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Dr. CREEL. Would you say, Mr. Chairman, that we could disregard that so far as proposing an increase or decrease of fees at New York is concerned?

The CHAIRMAN. I do not think you could increase or decrease the fees under the present law.

Dr. CREEL. Under the preceding law?
The CHAIRMAN. Here is what the law says:

The schedule of fees and rates of charges in effect at the New York quarantine station at the time of the transfer of the title thereto to the United States shall be adopted and promulgated by the Secretary of the Treasury as the schedule of fees and rates of charges for the operation of the said station under the jurisdiction of the United St:tes.

That was a part of the agreement in taking the station over. I do not understand that that was intended to be made forever. Mr. KELLEY. Congress has the power, but not the department.

Dr. CREEL. That is what I a:sume. For instance, they have a system of charging so much for the fumigation of each compartmentthat is to say, $2. Perhaps that is rather extortionate where in general we charge so much per thousand cubic feet. That includes the estimated cost of the chemicals. Then we charge so much per hour for the labor.

Mr. Sisson. At the New York office?

Dr. CREEL. In general. In the port of New York, as far as the holds of the vessels are concerned, but when you come to fumigating a large number of staterooms they charge $2 for each stateroom, which, in comparison with the other service rendered, is exorbitant. It is not fair.

Mr. Sisson. How are the fees running up there as compared with your expenses in New York?

Dr. CREEL. For the first three months of current fiscal year they ran over $100,000.

Mr. Sisson. You told us that. How are they running now?

Dr. CREEL. I previously said that for the first four months of the last fiscal year the fees were $350,000.

Mr. Sisson. You have had no reports submitted to you?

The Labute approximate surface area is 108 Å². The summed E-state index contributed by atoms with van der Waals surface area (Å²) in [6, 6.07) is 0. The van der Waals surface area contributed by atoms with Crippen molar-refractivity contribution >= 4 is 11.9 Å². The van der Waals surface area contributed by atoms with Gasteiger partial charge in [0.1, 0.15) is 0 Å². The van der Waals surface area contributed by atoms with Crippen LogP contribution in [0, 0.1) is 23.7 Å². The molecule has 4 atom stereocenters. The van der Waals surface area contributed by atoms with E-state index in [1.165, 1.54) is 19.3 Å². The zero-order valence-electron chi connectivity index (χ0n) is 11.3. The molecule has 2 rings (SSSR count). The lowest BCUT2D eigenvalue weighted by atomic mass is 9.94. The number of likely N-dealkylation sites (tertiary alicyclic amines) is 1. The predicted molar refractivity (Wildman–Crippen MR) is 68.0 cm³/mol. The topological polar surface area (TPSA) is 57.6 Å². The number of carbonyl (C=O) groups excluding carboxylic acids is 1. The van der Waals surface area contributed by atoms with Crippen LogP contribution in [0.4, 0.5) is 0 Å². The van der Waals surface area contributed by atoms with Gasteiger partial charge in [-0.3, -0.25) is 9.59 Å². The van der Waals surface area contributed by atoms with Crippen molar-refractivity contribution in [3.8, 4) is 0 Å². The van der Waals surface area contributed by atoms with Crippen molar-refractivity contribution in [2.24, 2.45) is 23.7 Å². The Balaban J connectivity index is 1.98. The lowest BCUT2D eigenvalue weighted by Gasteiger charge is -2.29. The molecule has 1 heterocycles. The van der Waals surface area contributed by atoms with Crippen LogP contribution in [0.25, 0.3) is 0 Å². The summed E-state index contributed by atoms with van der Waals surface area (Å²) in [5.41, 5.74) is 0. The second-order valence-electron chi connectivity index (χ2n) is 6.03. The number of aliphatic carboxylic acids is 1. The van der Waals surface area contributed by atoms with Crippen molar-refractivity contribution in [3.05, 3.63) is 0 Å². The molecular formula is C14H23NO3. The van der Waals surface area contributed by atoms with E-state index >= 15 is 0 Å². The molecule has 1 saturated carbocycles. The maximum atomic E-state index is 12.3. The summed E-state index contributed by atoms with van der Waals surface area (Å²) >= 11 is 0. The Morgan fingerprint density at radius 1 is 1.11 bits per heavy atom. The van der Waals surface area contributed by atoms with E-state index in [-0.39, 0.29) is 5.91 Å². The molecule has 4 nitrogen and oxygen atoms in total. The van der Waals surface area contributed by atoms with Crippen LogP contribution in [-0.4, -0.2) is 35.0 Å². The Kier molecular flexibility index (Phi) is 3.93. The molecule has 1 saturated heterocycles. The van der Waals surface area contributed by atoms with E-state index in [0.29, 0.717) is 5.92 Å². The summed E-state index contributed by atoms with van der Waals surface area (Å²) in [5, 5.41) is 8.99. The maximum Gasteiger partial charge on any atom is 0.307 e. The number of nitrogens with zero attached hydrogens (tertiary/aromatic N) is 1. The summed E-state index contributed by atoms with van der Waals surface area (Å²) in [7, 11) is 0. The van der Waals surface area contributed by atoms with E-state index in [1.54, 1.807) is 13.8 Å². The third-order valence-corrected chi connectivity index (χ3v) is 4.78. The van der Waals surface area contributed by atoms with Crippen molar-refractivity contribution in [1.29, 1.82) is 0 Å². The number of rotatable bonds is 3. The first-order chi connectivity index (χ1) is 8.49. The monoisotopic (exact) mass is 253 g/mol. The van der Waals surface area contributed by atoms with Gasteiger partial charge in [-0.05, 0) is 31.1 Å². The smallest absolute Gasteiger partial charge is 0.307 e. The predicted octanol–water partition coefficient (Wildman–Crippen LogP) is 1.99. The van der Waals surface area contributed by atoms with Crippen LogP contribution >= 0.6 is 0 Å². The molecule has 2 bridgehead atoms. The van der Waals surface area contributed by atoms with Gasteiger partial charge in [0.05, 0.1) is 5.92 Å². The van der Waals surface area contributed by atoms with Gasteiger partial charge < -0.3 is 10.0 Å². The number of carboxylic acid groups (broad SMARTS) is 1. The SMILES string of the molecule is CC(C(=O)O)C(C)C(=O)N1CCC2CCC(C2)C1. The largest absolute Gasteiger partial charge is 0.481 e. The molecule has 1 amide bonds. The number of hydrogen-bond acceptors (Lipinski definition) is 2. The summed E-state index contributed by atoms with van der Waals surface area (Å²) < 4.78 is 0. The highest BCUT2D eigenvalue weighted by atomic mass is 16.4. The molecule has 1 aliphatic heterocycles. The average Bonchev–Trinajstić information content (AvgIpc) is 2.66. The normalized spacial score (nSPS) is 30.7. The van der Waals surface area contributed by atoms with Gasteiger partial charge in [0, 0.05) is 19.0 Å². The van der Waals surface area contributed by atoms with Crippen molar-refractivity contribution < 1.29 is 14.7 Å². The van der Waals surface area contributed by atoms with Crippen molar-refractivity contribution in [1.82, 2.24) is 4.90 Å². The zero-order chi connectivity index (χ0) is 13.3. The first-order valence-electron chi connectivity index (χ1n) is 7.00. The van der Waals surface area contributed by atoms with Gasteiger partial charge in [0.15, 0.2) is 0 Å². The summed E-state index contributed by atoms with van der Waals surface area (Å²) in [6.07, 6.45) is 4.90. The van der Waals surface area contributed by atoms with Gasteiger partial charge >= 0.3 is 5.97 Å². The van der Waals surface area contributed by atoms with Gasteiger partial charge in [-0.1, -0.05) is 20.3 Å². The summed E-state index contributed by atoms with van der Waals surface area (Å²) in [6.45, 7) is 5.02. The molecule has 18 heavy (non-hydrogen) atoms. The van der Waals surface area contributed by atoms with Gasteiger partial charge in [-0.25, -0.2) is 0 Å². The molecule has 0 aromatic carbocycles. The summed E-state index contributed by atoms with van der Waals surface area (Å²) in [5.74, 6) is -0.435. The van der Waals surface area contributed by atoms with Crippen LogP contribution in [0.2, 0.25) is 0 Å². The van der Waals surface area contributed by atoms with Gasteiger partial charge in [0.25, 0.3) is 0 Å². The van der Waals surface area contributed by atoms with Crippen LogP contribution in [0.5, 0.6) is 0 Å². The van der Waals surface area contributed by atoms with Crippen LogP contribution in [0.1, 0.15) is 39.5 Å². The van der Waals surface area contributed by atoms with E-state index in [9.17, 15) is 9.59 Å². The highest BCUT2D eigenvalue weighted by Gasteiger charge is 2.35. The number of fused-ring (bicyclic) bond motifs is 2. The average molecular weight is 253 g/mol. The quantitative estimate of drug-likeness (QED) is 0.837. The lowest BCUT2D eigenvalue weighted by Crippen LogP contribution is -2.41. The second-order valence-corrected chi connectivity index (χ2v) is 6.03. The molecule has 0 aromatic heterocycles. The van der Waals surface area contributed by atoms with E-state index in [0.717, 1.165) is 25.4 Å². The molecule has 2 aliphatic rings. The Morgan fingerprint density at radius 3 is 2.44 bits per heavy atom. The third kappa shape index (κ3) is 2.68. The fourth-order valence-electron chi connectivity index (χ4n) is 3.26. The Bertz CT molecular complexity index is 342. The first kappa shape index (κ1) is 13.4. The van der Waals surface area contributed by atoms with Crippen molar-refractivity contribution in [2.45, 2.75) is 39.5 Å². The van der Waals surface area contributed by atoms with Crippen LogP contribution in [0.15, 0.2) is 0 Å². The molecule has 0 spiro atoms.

Dr. CREEL. For the first three months of this year it has been something over $100,000.

PREVENTION OF EPIDEMICS.

The CHAIRMAN. The next item is a deficiency of $1,000 for 1920. Tell us how that occurred.

Mr. HUDDLESON. The entire item is for freight and express charges; $690.52 has been settled by the auditor, and is in the Division of Bookkeeping and Warrants ready to be settled by warrant when money is available; $7.20 worth of bills are in the bureau.

The CHAIRMAN. And so far as you know that is all there will be?

Mr. HUDDLESON. So far as I know, that is all there will be, although others may come in later. · We can not tell a thing about it. This expense is for laboratory supplies; guinea pigs; rat traps, steam hose, and things of that kind used in epidemic work.

The CHAIRMAN. For experimental purposes?
Mr. HUDDLESON. Yes, sir.

The CHAIRMAN. And the total amount of that is how much?
Mr. HUDDLESON. $697.72.

The CHAIRMAN. And if we appropriate that amount it will cover everything you actually know about at this time?

Mr. HUDDLESON. Yes, sir. Mr. Chairman, I would like to correct one impression. I made the statement a while ago that we were charging $3.50 per day per patient for hospital care.

The CHAIRMAN. To the Veterans' Bureau. It is more than that? Mr. HUDDLESON. Yes. The actual per diem cost less capital expenses is about $3.66 a day, but the $3.50 to which I referred is the figure we use for adjusting purposes. We charge them $3.50 per day for their patients treated in the old marine hospitals, and we pay them $3.50 a day for marine patients treated in public health hospitals.